What The UK Blocking Scotland’s Gender Recognition Bill Means
Nicola Sturgeon described the move as a “full-frontal attack.”
The UK government has blocked a bill passed by the Scottish Parliament which would allow trans people in Scotland to legally change their gender without a medical diagnosis. Passed in Scotland on Dec. 2022, the Gender Recognition Reform Bill aimed to improve “the system by which transgender people can apply for legal recognition through a Gender Recognition Certificate (GRC).” The bill states that transgender people must be at least 16 years old to apply for a GRC, and will be required to make a “legally binding declaration that they are already living in their acquired gender and intend to do so permanently.” However, on Jan. 16, Rishi Sunak’s government made an order under section 35 of the Scotland Act 1998, preventing the bill from proceeding to Royal Assent. The controversial move has added fuel to the firey debate surrounding Scottish independence.
In a statement the UK government's Scottish Secretary, Alister Jack, said he did not take the decision “lightly,” adding that he is “concerned” the legislation would have an “adverse impact on the operation of Great Britain-wide equalities legislation.”
“Transgender people who are going through the process to change their legal sex deserve our respect, support and understanding. My decision today is about the legislation’s consequences for the operation of GB-wide equalities protections and other reserved matters ... I have concluded, therefore, that this is the necessary and correct course of action,” said Jack.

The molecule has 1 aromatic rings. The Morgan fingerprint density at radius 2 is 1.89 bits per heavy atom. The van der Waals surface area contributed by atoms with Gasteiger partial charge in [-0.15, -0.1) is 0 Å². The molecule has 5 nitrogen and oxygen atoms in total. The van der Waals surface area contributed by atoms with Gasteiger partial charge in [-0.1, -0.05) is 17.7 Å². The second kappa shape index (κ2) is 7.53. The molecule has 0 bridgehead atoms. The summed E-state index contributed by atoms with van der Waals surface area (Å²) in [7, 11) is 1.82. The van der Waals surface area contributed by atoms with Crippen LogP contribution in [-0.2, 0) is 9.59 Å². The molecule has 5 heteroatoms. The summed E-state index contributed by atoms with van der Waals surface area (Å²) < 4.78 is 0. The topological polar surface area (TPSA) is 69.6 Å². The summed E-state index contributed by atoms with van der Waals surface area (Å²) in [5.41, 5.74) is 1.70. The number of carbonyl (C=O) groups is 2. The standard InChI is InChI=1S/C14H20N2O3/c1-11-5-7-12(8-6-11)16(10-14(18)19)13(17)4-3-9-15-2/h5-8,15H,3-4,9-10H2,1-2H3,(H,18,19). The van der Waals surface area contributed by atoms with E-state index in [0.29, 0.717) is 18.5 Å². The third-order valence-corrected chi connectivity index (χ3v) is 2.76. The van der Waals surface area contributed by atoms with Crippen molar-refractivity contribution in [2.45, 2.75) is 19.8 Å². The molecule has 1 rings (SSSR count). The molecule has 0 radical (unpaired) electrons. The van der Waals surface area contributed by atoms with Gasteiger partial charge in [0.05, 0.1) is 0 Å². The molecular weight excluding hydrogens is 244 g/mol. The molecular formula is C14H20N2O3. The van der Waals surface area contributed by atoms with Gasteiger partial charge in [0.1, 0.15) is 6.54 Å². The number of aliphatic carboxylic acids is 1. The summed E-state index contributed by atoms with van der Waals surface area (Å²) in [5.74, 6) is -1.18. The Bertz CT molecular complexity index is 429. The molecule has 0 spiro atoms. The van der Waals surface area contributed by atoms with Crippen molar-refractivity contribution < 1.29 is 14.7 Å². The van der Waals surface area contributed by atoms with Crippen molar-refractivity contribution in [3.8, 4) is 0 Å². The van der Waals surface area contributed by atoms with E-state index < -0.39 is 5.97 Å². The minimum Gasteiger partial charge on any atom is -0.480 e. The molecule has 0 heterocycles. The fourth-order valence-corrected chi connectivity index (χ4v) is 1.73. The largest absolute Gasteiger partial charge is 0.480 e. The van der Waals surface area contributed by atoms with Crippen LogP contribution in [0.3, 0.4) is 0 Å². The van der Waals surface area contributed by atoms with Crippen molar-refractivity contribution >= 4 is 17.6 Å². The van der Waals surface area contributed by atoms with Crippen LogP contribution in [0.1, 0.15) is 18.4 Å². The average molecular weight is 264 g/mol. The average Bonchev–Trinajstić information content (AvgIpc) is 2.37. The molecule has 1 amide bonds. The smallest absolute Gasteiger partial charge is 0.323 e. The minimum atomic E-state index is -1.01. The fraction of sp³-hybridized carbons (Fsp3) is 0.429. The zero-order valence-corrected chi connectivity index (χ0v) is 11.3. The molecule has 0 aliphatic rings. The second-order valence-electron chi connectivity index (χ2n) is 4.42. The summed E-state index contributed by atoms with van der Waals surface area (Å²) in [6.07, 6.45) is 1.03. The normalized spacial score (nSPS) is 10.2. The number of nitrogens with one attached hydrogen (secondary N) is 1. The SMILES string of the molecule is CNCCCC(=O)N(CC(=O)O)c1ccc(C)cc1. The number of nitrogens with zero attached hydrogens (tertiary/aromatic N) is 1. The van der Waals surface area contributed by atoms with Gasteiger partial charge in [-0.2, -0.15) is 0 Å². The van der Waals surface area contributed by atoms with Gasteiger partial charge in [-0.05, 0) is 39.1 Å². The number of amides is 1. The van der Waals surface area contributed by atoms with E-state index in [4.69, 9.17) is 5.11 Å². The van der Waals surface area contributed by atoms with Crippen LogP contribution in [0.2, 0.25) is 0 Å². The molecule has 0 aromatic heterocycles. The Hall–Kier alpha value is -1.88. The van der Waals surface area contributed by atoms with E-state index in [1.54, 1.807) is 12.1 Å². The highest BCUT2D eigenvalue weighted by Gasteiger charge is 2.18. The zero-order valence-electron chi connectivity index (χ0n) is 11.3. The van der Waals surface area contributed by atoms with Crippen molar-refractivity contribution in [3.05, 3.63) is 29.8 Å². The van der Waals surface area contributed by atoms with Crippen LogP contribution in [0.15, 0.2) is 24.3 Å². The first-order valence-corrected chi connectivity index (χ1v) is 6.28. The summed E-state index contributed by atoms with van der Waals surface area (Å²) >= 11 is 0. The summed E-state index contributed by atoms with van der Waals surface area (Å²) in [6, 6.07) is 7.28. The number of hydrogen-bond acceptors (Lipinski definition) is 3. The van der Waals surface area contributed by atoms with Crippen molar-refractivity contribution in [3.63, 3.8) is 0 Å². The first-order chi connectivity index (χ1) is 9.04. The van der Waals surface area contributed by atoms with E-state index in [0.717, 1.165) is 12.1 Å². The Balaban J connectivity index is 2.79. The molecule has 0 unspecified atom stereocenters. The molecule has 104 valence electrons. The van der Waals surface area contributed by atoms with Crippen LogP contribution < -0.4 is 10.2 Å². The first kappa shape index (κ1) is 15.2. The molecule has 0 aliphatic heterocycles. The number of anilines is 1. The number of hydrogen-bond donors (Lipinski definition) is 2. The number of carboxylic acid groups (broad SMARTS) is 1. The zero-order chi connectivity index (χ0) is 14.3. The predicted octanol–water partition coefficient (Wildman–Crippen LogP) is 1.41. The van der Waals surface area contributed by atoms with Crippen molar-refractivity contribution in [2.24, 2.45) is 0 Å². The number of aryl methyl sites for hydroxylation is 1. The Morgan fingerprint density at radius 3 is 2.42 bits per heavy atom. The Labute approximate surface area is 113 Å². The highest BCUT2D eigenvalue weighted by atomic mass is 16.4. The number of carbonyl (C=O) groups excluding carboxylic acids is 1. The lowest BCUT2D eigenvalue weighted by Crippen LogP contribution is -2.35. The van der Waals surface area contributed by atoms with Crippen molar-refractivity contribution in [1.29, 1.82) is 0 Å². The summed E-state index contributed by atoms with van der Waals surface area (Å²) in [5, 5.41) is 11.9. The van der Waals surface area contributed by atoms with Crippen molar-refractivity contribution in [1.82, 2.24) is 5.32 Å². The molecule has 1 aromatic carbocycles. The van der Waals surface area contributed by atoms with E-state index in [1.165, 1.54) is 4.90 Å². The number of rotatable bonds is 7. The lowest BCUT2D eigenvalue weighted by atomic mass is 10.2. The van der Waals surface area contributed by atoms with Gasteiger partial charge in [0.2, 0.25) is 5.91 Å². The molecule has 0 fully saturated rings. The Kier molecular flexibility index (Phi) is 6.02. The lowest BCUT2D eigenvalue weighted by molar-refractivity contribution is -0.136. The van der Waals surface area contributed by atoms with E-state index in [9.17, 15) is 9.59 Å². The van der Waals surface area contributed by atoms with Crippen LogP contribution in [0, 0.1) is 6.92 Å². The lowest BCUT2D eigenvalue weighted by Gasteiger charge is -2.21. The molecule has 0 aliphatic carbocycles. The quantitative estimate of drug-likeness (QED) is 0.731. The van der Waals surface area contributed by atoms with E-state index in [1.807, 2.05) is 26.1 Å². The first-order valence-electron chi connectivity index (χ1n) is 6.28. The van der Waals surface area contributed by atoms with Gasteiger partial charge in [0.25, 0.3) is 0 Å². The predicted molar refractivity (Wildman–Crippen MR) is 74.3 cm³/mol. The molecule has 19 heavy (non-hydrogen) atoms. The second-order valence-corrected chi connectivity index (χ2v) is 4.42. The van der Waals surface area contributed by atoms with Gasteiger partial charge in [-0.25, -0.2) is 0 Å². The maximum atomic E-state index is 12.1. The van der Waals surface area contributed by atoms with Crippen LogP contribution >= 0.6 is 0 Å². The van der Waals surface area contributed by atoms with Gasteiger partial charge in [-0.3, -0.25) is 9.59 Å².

Although some welcomed the decision, many were quick to voice their disapproval over the “nuclear option” of blocking the bill. Scotland’s first minister, Nicola Sturgeon, described the move as a “full-frontal attack” on the “democratically elected Scottish Parliament and its ability to make its own decisions on devolved matters.”
Following the government’s announcement, a spokesperson for the Prime Minister confirmed Sunak’s position that “18 is the correct age for transgender people to change their sex.”
On Jan. 16, Labour leader Sir Keir Starmer shared his view that “16 is too young” for people to make decisions about their gender. “On this whole issue of trans rights, I think the government is looking to divide people rather than bring people together,” he added.
Meanwhile, Tory MP and UK Education Secretary, Gillian Keegan, appeared to break ranks with Conservative Party peers by telling Sky News that she does believe 16-year-olds are mature enough to decide on their gender. “I was working at 16, I was paying tax at 16, I was making decisions for myself at 16,” she explained. However, Keegan later clarified that she was speaking from personal experience and did not intend to contradict the government’s stance.
“This is not about whether or not Members of the Scottish Parliament were right to legislate on gender reform; it's broadly accepted that they were acting within Holyrood's powers,” explains Philip Sim, the BBC’s Political correspondent in Scotland. “Rather, the question is whether the reforms they have made would have broader consequences which could affect how UK-wide legislation works. For all of the political rhetoric flying around, those are the detailed legal points on which this bill will stand or fall.”